Thursday, August 27, 2009

Memories of Polio in Ypsilanti, Sent by Kind Readers

Two kind readers have contributed some extraordinary recollections of personal experiences with polio in their families. Polio was once one of the most-feared diseases in Ypsilanti. Thank you to these readers for contributing their memories--and if others have memories of polio, I would be grateful to hear them and collect them here.

Susan Metler writes:

"My mother Marie (Roggenkamp) Patterson had polio around 1953 or 1954. At that point in her life she had five children 10 & under. Her home was at 617 North River Street.
Marie was told that she would not walk again but her husband who was a medic during WWII refused to believe that so he work her legs every day. Mom said he would drag her back in forth in a small up stairs hall way. With prayer, a lot of working with her husband Elzie, Marie did walk and she had me in 1955 and lived until the age of 85. Marie past away one day short of her 86th birthday, on March 31, 2005."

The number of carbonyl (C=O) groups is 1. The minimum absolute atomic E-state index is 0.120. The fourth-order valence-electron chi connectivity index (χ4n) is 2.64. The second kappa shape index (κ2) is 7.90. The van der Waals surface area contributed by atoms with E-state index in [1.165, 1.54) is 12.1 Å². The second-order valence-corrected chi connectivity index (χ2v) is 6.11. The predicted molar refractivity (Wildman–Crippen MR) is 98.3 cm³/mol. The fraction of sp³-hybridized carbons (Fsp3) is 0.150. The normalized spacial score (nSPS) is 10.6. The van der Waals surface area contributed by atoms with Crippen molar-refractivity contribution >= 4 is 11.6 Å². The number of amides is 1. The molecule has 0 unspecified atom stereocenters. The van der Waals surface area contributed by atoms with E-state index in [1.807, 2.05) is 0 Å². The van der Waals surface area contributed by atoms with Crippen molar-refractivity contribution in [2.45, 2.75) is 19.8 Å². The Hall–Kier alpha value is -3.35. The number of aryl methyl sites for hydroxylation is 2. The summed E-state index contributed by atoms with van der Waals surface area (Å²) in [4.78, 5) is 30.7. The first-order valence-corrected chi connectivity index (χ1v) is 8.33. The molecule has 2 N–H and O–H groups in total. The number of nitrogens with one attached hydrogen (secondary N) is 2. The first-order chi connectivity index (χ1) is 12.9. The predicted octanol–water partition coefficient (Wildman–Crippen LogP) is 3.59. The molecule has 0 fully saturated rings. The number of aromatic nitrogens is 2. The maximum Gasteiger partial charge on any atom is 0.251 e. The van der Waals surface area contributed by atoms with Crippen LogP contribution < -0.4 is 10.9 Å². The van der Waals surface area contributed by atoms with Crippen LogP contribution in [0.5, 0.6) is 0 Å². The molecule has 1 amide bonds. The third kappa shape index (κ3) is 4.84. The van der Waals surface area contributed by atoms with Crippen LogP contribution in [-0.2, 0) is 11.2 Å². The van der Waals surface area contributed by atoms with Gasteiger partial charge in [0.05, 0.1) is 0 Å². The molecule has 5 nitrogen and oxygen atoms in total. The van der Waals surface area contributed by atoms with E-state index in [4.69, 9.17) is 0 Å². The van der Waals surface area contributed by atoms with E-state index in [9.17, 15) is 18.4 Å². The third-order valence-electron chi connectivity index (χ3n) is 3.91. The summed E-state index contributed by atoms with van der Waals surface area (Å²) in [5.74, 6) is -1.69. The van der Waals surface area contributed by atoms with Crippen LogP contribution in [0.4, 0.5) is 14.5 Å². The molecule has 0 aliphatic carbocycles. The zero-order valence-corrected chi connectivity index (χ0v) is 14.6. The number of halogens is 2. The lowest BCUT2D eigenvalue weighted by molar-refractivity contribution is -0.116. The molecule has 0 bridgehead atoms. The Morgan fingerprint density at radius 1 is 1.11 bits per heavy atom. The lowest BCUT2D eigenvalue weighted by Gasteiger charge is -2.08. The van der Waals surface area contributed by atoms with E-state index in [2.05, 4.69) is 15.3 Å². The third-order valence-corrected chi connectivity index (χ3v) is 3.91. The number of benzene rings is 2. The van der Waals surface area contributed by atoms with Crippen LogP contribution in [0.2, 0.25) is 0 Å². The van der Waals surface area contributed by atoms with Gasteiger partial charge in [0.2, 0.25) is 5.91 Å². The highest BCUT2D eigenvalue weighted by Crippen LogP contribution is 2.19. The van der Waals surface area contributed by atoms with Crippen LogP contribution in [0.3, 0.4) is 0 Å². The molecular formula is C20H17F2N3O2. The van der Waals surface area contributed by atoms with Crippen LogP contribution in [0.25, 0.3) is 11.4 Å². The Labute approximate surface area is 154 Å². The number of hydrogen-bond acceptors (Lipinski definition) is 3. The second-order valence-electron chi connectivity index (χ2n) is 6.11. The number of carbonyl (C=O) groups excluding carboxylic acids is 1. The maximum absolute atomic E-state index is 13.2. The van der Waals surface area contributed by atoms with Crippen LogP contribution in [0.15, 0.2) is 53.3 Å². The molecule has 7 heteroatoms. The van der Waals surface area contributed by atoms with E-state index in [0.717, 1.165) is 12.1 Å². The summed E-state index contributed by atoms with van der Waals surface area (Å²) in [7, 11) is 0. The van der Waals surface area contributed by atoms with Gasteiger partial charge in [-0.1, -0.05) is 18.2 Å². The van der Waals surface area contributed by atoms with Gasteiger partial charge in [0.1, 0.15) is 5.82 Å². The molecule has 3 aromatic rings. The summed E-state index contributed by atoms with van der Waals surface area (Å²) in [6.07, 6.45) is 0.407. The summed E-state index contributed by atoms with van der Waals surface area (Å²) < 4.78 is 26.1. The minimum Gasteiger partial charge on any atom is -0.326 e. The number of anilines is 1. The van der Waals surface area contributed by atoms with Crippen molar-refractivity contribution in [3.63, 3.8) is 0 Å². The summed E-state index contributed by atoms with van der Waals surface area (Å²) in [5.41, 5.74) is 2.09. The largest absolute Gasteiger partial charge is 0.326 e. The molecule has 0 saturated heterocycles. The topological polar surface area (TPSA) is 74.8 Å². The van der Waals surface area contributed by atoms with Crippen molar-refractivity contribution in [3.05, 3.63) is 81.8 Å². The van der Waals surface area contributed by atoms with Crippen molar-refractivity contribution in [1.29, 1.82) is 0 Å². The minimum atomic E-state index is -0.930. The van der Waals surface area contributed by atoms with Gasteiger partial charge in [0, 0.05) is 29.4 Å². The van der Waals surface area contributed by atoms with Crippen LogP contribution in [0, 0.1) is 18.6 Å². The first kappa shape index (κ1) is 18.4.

Ms. Metler's sister Kathy added:

"I might add to my sister's comment here, "Susan Metler," not only did our mother have polio but my older brother Michael had it. I can remember all of us going to get polio shots at Dr. Scoville's office. I will never forget the day they came to take my mother to the hospital. The men took a wooden chair upstairs to my mother's room, they sat her on it, and carried her downstairs and out. I was about 6 yrs. old and was so afraid I would never see her again. Dad took us children over to Ann Arbor where she was in the hospital. She came to the window to wave at us so we would know she was all right. Later on I remember her saying how the nurse brushed her hair and put a ribbon in it so she would look pretty for us. The Lord blessed our family to have my mother and brother well and home. Then blessed us with Susan."

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